It does not fly far, just to the height of a basketball rim and down, a short jump that should take about 40 seconds. But the autonomous flight of a small helicopter called Ingenuity, perhaps as early as Sunday, would mark a first in interplanetary travel, demonstrate new technology and pave the way for scientists and explorers to cross the surface of the red planet more quickly.
It is a technology demonstration that complements the main function of the mission – the Perseverance Rover, a four-wheeled vehicle designed to explore the landscape of a crater that once held water and could provide clues about the possibility of ancient life there.
The rover is equipped with all sorts of cameras and sensors that can zoom in on rock formations and collect data on the planet’s landscape and climate. “Reading the geological history embedded in its rocks will give scientists a richer sense of what the planet was like in its distant past,” NASA said.
Endurance brought with it ingenuity, a small offspring that clung to the rover’s carriage during the seven-month journey of 300 million kilometers, the white kneeling landed through Mars’ atmosphere and the cool Mars nights since.
Now it is ready for its first flight.
“It could be a great day,” Tim Canham, NASA’s Ingenuity Operations, told reporters Friday. “We are all nervous, but we have confidence that we are putting in the work and time and that we have the right people to do the job.”
Given the distance between Mars and Earth, NASA will not be notified of the mission’s success or failure until the wee hours of Monday morning.
Invention is a sprite of a helicopter, only four pounds, with four pointed legs, two rotor blades swirling at dazzling speed in opposite directions, a solar panel and a hull filled with aircraft electronics designed to help it navigate the thin Mars atmosphere – another wonder about getting out of the labs at NASA’s Jet Propulsion Laboratory.
It is not easy to fly a helicopter on Mars. The reduced gravity – about a third of the earth’s – helps it to take off and stay high. But the lack of Mars atmosphere, only 1 percent of Earth’s density, does not give the knives much to chew on as they try to get purchases for liftoff.
“That’s the equivalent of about 100,000 feet high on Earth or three times the height of Mount Everest,” said MiMi Aung, NASA’s project manager Ingenuity. “We don’t usually fly things that high.”
Commercial passenger planes fly about 35,000 feet above the ground, she noted, adding: “There were some people who doubted we could generate enough lift to fly in the thin Mars atmosphere.”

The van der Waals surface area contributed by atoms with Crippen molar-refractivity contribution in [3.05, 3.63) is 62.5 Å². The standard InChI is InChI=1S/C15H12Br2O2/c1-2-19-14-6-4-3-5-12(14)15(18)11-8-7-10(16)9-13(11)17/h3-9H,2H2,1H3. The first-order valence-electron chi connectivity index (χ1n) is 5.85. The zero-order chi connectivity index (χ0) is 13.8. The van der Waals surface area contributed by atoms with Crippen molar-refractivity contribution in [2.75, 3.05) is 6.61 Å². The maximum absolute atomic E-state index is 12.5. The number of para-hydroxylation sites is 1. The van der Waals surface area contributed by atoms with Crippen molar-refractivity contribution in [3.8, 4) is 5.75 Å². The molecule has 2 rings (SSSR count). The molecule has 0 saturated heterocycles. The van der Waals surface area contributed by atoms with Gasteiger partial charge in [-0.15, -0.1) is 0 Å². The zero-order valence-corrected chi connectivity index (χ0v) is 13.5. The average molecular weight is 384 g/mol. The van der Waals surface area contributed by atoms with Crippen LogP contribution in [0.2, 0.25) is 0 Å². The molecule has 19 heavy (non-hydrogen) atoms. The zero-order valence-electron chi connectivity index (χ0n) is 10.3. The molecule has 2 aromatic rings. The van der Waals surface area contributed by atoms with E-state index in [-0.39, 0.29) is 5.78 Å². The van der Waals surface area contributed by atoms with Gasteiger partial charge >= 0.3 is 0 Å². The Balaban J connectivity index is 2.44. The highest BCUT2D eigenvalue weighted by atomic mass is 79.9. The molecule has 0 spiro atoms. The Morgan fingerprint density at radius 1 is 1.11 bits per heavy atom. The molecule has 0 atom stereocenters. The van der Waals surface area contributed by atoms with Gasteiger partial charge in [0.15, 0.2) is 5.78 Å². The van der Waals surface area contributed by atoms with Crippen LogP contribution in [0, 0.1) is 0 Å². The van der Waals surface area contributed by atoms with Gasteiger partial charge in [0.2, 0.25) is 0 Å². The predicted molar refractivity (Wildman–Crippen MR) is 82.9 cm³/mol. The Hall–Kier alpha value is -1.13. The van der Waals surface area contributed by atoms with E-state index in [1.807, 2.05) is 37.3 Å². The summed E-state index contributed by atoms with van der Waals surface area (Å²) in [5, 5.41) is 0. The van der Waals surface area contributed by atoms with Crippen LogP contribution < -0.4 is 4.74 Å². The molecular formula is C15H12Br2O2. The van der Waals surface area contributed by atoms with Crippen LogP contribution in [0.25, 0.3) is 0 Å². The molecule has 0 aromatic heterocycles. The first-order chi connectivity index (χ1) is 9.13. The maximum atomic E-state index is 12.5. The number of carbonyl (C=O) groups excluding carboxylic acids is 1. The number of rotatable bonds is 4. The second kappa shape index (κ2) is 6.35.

The dual blades can rotate incredibly fast, 2,400 rpm, and are designed to bring the drone-like ingenuity off the ground. “These knives are nothing off the shelf,” she said. “They are really fine-tuned to maximize the lift we can generate in such a thin atmosphere.”
If successful, Ingenuity’s flight would come nearly 120 years after the Wright brothers’ first flight over the beach in North Carolina. Ingenuity’s airfield is nothing like Kitty Hawk, a dusty, rocky, barren strip of earth that is flat enough, NASA hopes, for takeoff and landing.
Ingenuity is designed as a test vehicle “in the long tradition of experimental aircraft that started with the Wright brothers who were able to bring air mobility as a dimension for us to be able to travel here on Earth,” NASA’s Bob Balaram , chief engineer for the Mars helicopter project, said in a news briefing last month. “Similarly, we hope that ingenuity also allows us to expand and open up air mobility on Mars.”
In 1903, the Wright brothers’ first flight went about 120 feet. Ingenuity’s first flight does not go that far. Originally, it plans to lift off, rise to approx. 10 feet, soar for about 30 seconds and come down again.
If all goes according to plan, the helicopter can make as many as five flights, each one more ambitious than the last. The other, for example, flies a little higher to 16 feet and then horizontally for a little bit before returning to the landing site.
The perseverance rover will help with the flight of ingenuity and try to document it and forward signals back to earth.
Ingenuity is a side benefit of the mission, a technology demonstration that could pave the way for more planes on Mars in the future that “could provide a supporting role as robot scouts and survey terrain from above,” NASA said.
“It’s a high-risk approach that allows us to test capabilities that we can improve on later, which can also advance science on future missions,” said Lori Glaze, director of NASA’s planetary science division.